I'm not sure if I have mentioned this before, but I love the NL East. I'm happy with any of those teams (except of course the Marlins) and in a year when the Braves couldn't get it together and the Nationals, well they suck, I'm pretty stoked about the Mets. Plus, David Wright is just adorable. And Pedro is out for the postseason. Does it get any better?

The Tigers loss today kind of has me worried for the American League, but lets just say this--I'll be happy with anyone but the damn Yankees.

While I was driving home from a 6 hour adventure at the library I thought up my own fantasy postseason. Wouldn't this be great??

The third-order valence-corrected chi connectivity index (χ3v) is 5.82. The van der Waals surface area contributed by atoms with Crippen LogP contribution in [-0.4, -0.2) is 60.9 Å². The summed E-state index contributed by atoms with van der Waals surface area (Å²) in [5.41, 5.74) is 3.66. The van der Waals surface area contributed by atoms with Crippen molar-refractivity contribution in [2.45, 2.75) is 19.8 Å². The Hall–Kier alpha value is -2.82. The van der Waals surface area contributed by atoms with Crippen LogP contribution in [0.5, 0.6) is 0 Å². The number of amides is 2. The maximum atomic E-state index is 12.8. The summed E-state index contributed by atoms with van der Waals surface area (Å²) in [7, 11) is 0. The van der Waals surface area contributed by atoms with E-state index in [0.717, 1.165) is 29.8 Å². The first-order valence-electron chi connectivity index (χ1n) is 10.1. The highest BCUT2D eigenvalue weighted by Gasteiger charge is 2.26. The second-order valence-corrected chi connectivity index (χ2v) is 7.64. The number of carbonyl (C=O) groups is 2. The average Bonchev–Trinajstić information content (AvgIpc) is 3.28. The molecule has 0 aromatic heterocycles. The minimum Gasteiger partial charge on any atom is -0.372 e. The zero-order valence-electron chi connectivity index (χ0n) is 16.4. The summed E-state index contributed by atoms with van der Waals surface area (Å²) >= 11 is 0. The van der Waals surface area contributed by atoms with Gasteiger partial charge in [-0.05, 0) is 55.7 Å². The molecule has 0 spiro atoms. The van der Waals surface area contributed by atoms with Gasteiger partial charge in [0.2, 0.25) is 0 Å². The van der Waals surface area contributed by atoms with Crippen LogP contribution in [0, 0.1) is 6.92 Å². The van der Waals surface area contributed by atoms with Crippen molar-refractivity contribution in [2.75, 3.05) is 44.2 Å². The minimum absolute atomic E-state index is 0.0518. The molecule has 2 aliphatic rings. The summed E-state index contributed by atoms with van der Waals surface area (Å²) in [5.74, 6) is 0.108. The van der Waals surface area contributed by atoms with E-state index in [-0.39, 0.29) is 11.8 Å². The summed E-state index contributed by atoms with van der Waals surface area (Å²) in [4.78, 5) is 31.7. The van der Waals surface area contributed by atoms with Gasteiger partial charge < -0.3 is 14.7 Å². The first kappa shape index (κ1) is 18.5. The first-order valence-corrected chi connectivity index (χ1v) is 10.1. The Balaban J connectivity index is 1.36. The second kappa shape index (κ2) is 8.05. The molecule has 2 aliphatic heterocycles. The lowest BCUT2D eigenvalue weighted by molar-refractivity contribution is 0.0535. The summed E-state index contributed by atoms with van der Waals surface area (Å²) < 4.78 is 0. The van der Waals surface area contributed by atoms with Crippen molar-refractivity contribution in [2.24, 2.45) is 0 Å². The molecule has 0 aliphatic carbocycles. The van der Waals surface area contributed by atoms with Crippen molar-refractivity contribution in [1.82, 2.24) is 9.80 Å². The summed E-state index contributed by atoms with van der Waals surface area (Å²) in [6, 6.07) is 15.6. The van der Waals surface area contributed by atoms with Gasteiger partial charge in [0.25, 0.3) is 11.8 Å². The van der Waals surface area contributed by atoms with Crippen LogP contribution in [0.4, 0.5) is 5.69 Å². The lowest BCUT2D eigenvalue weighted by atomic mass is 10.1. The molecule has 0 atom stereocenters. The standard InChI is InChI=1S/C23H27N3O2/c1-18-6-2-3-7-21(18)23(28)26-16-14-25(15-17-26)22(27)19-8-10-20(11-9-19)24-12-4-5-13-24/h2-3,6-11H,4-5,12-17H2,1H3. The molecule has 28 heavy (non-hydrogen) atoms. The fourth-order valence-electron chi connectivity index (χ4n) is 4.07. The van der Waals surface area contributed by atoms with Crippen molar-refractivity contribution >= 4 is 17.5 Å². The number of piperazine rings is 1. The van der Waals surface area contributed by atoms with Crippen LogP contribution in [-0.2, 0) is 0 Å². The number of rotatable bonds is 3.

American League East: Orioles
American League Central: Tigers
American League West: Mariners
American League Wildcard: Angels

National League East: Braves (of course)
National League Central: Cubs
National League West: Padres
National League Wildcard: Nationals

Yes, wishful thinking considering the Nationals finished in last place for the third consecutive year. But how sweet would it be to see the Cubs, Padres, and Orioles all make it to the postseason?

And for what it is worth, I secretly like the Padres. They have Brian Giles, Mike Cameron, Ryan Klesko, and Mike Piazza. How can you not secretly be hoping this isn't a fluke?

Alright, that's it for me. I love October!